R

oy brought a friend home to play.

A bright, articulate boy, he and Roy appear to be a good match. They like to throw things and catch them. They are both strongly in favor of rolling down hills, whenever the opportunity might present itself. And they prefer running to walking if given a choice.

During the course of their time together, an unexpected visit from a neighborhood friend changed the rollicking dynamic. It was almost instantly apparent that Roy’s two friends were either of a mind to mate with or to murder one another. Their chemistry was toxic. Two children who’d never set eyes on each other ten minutes prior were throwing beans at each other, trying to drop things down the other’s shirt, verbally challenging one another and, occasionally, stealing small things of no import so that the other might impotently try to recover the item from their gleefully clenched fist.

Besides being unprecedented in my experience as mother to The Three, the interaction between the pair of them was weird and kind of horrible. I was reminded of a preschool problem we encountered when Roy was four. There was a period of a few weeks on the playground at this sweet, small church-based program in which a classmate, driven to a state of Berserker fury by whatever turn his play with Roy had taken, would put his small hands around Roy’s neck in a deliberate—if entirely ineffectual—show of his wish to obliterate Roy’s maddening presence.

At the time, one of the teachers said she wondered if there wasn’t some sort of chemical component to the boys’ antagonism. Some people, she said with the quiet wisdom of years spent as a student of human behavior writ small, just don’t like each other.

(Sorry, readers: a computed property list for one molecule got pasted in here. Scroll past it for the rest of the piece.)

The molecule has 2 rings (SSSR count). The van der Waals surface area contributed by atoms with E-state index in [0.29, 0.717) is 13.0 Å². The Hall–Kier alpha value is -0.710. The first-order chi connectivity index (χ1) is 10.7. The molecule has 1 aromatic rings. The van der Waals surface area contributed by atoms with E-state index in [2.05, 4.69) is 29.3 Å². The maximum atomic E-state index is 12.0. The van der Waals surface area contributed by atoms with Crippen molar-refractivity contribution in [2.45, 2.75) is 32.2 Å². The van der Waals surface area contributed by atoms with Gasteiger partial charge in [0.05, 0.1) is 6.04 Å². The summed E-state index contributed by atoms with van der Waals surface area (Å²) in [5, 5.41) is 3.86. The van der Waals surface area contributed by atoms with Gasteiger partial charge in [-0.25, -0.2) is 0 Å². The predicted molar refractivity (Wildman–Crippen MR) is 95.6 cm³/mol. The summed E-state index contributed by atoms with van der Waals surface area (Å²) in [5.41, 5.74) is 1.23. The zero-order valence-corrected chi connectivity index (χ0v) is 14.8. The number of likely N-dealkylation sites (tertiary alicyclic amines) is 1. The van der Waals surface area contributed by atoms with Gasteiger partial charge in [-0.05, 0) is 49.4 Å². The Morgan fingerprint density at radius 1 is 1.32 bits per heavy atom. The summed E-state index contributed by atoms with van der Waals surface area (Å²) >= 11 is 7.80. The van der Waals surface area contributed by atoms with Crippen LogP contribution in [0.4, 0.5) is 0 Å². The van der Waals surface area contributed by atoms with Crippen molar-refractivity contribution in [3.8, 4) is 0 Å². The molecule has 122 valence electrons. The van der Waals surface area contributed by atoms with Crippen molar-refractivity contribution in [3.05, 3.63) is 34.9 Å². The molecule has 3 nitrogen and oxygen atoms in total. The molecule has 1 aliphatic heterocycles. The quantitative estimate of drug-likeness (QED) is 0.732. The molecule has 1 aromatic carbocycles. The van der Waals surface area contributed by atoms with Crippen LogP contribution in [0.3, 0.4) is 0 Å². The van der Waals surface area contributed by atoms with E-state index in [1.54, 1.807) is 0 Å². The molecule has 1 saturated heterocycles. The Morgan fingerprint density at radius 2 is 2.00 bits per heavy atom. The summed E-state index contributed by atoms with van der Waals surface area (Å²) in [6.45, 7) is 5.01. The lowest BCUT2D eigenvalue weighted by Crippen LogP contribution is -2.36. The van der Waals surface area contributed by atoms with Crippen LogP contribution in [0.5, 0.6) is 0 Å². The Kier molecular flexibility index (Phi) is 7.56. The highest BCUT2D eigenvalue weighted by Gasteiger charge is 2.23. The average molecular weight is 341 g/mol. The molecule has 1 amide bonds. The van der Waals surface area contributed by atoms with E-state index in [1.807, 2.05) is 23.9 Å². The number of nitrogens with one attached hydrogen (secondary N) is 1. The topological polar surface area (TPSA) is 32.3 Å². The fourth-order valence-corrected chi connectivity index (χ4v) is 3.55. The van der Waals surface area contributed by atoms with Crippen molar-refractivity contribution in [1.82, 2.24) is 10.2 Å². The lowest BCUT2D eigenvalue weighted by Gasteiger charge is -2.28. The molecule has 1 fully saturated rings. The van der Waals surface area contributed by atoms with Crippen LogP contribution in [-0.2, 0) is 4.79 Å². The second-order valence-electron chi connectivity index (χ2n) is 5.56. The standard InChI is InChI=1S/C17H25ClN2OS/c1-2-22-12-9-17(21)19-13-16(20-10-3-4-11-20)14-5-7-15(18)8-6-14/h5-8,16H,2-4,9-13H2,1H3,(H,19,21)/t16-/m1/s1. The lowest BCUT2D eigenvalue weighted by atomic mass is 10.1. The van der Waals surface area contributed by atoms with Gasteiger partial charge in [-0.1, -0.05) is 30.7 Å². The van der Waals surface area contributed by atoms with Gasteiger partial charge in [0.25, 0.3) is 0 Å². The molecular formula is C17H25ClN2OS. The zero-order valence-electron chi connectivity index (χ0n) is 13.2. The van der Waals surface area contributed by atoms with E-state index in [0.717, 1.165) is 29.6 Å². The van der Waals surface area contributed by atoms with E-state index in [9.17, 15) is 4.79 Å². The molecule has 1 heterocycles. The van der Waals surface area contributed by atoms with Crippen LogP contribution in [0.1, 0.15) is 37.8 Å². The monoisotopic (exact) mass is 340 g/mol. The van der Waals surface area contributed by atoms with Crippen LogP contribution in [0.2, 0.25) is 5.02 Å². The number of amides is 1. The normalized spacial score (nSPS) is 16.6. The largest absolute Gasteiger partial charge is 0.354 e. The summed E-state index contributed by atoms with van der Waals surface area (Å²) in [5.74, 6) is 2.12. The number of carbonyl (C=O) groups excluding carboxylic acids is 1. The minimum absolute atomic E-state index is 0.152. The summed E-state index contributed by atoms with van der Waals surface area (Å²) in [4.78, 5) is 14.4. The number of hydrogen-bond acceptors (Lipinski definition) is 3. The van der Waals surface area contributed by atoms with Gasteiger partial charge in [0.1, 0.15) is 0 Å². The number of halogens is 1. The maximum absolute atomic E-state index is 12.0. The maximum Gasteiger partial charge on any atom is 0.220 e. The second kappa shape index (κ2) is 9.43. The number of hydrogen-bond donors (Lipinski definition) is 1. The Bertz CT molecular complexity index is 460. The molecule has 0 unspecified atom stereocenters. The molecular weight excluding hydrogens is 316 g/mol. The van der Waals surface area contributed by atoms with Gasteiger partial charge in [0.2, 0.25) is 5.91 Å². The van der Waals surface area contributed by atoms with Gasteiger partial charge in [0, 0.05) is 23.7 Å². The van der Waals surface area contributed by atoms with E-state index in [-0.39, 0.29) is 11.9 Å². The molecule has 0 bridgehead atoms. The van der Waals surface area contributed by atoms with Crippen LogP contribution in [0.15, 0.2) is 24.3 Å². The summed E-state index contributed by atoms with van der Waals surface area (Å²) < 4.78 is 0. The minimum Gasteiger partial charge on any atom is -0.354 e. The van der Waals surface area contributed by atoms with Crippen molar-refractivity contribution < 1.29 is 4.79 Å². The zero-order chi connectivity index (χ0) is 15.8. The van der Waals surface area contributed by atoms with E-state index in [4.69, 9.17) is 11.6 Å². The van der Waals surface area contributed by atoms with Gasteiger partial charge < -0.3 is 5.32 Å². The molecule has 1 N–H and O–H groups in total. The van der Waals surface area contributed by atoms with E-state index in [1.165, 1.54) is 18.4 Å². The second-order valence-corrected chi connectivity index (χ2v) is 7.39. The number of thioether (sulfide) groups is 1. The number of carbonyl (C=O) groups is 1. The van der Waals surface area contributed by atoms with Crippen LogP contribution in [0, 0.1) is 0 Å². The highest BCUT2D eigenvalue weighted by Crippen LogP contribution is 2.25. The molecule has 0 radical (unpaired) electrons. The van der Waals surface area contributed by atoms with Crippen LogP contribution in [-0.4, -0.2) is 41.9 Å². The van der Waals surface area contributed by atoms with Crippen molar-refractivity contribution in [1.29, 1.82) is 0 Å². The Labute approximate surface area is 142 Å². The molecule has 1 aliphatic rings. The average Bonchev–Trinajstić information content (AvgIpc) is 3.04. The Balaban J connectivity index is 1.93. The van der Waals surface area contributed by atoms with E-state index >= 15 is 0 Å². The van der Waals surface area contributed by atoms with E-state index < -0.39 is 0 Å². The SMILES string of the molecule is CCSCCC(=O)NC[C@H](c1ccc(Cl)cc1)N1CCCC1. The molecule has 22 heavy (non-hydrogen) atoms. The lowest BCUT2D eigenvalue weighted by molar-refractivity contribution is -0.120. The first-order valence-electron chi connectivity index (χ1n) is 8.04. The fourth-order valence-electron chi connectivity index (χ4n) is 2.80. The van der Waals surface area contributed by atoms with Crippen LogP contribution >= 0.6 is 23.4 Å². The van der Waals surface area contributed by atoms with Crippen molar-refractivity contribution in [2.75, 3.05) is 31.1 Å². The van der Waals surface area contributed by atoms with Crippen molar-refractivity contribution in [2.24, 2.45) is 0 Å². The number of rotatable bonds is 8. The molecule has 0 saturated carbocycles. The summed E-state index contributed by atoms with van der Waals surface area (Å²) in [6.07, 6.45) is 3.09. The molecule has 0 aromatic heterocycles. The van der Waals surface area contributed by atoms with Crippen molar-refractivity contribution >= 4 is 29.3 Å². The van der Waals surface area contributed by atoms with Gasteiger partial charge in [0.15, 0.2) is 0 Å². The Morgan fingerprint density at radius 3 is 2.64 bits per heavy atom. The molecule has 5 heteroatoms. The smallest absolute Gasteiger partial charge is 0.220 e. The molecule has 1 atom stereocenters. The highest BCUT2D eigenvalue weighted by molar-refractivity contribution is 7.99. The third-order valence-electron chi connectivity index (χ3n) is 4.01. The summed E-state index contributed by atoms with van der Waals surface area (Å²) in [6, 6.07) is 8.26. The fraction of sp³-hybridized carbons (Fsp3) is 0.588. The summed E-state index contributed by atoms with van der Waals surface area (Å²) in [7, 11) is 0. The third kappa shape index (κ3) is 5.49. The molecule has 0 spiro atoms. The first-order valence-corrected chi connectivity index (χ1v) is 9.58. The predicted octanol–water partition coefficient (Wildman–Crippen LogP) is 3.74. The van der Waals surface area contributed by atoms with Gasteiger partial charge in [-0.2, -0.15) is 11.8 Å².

Roy’s preschool problem was solved easily enough. He finished the last few weeks in the class, but we pulled him out for the summer. And unbeknownst to me, Scott told him that he was welcome to kick his classmate in the groin if he were to so much as wave his hands in the general direction of Roy’s throat. Roy got his kick in, you can be sure; as sure as I am that he goaded that poor, high-strung child into trying to choke him just one more time so that he could.

I’m not sure what unseen forces were at play between Roy’s friends last week, if they were simply fierce, instinctive rivals for the attention of my son or there was some dark human chemistry at work. What is certain is that nothing is easy anymore. Their play is colored differently, the light filtering through gender and age, shading things darker here, lighter there. The currents moving beneath their words and actions seem more dangerous. The insults are sharper, the blows harder and the implications of all of it heavier than I’d imagined it might be when Roy still had a summer to play before kindergarten began.